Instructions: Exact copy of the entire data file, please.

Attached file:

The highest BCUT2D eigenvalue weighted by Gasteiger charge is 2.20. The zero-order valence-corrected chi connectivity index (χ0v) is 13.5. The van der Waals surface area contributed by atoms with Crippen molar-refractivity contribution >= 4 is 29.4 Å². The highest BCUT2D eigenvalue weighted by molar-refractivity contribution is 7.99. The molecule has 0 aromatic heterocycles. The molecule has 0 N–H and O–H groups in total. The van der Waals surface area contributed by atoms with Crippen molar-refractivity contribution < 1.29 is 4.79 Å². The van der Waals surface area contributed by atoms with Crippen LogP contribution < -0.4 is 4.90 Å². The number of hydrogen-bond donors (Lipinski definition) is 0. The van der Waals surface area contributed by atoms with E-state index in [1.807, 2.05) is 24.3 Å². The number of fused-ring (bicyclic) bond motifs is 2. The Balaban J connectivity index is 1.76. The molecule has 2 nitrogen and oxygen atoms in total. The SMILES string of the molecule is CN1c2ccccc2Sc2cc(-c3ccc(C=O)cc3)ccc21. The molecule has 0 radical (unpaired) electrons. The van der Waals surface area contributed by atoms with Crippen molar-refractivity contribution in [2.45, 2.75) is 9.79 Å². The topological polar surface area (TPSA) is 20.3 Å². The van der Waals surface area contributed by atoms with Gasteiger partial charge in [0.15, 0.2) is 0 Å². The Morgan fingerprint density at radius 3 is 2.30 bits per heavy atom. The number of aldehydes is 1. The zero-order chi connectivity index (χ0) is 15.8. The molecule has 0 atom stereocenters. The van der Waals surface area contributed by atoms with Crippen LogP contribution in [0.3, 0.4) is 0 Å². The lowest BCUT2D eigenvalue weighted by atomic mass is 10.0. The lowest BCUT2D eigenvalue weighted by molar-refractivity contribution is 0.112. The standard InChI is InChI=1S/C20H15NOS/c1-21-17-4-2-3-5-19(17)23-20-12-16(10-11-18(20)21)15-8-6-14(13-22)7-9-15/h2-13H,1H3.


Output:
The highest BCUT2D eigenvalue weighted by Gasteiger charge is 2.20. The zero-order valence-corrected chi connectivity index (χ0v) is 13.5. The van der Waals surface area contributed by atoms with Crippen molar-refractivity contribution >= 4 is 29.4 Å². The highest BCUT2D eigenvalue weighted by molar-refractivity contribution is 7.99. The molecule has 0 aromatic heterocycles. The molecule has 0 N–H and O–H groups in total. The van der Waals surface area contributed by atoms with Crippen molar-refractivity contribution < 1.29 is 4.79 Å². The van der Waals surface area contributed by atoms with Crippen LogP contribution < -0.4 is 4.90 Å². The number of hydrogen-bond donors (Lipinski definition) is 0. The van der Waals surface area contributed by atoms with E-state index in [1.807, 2.05) is 24.3 Å². The number of fused-ring (bicyclic) bond motifs is 2. The Balaban J connectivity index is 1.76. The molecule has 2 nitrogen and oxygen atoms in total. The SMILES string of the molecule is CN1c2ccccc2Sc2cc(-c3ccc(C=O)cc3)ccc21. The molecule has 0 radical (unpaired) electrons. The van der Waals surface area contributed by atoms with Crippen molar-refractivity contribution in [2.45, 2.75) is 9.79 Å². The topological polar surface area (TPSA) is 20.3 Å². The van der Waals surface area contributed by atoms with Gasteiger partial charge in [0.15, 0.2) is 0 Å². The Morgan fingerprint density at radius 3 is 2.30 bits per heavy atom. The number of aldehydes is 1. The zero-order chi connectivity index (χ0) is 15.8. The molecule has 0 atom stereocenters. The van der Waals surface area contributed by atoms with Crippen LogP contribution in [0.3, 0.4) is 0 Å². The lowest BCUT2D eigenvalue weighted by atomic mass is 10.0. The lowest BCUT2D eigenvalue weighted by molar-refractivity contribution is 0.112. The standard InChI is InChI=1S/C20H15NOS/c1-21-17-4-2-3-5-19(17)23-20-12-16(10-11-18(20)21)15-8-6-14(13-22)7-9-15/h2-13H,1H3.